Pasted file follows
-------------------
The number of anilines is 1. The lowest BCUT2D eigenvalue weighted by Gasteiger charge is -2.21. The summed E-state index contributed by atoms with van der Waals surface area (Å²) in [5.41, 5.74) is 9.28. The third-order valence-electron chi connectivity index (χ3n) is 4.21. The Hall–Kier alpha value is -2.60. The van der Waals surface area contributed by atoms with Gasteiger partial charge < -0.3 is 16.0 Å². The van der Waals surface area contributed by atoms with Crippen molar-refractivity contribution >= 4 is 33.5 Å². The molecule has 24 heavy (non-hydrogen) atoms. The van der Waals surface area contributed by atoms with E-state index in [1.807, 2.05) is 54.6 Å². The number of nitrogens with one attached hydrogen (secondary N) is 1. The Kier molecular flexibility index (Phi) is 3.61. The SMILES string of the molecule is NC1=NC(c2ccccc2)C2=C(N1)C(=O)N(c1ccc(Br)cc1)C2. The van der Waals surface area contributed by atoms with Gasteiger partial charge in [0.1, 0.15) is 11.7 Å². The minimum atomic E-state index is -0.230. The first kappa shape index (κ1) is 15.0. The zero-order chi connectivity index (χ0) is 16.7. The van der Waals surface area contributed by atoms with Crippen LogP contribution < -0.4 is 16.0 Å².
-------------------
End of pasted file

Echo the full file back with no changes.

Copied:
The number of anilines is 1. The lowest BCUT2D eigenvalue weighted by Gasteiger charge is -2.21. The summed E-state index contributed by atoms with van der Waals surface area (Å²) in [5.41, 5.74) is 9.28. The third-order valence-electron chi connectivity index (χ3n) is 4.21. The Hall–Kier alpha value is -2.60. The van der Waals surface area contributed by atoms with Gasteiger partial charge < -0.3 is 16.0 Å². The van der Waals surface area contributed by atoms with Crippen molar-refractivity contribution >= 4 is 33.5 Å². The molecule has 24 heavy (non-hydrogen) atoms. The van der Waals surface area contributed by atoms with E-state index in [1.807, 2.05) is 54.6 Å². The number of nitrogens with one attached hydrogen (secondary N) is 1. The Kier molecular flexibility index (Phi) is 3.61. The SMILES string of the molecule is NC1=NC(c2ccccc2)C2=C(N1)C(=O)N(c1ccc(Br)cc1)C2. The van der Waals surface area contributed by atoms with Gasteiger partial charge in [0.1, 0.15) is 11.7 Å². The minimum atomic E-state index is -0.230. The first kappa shape index (κ1) is 15.0. The zero-order chi connectivity index (χ0) is 16.7. The van der Waals surface area contributed by atoms with Crippen LogP contribution < -0.4 is 16.0 Å².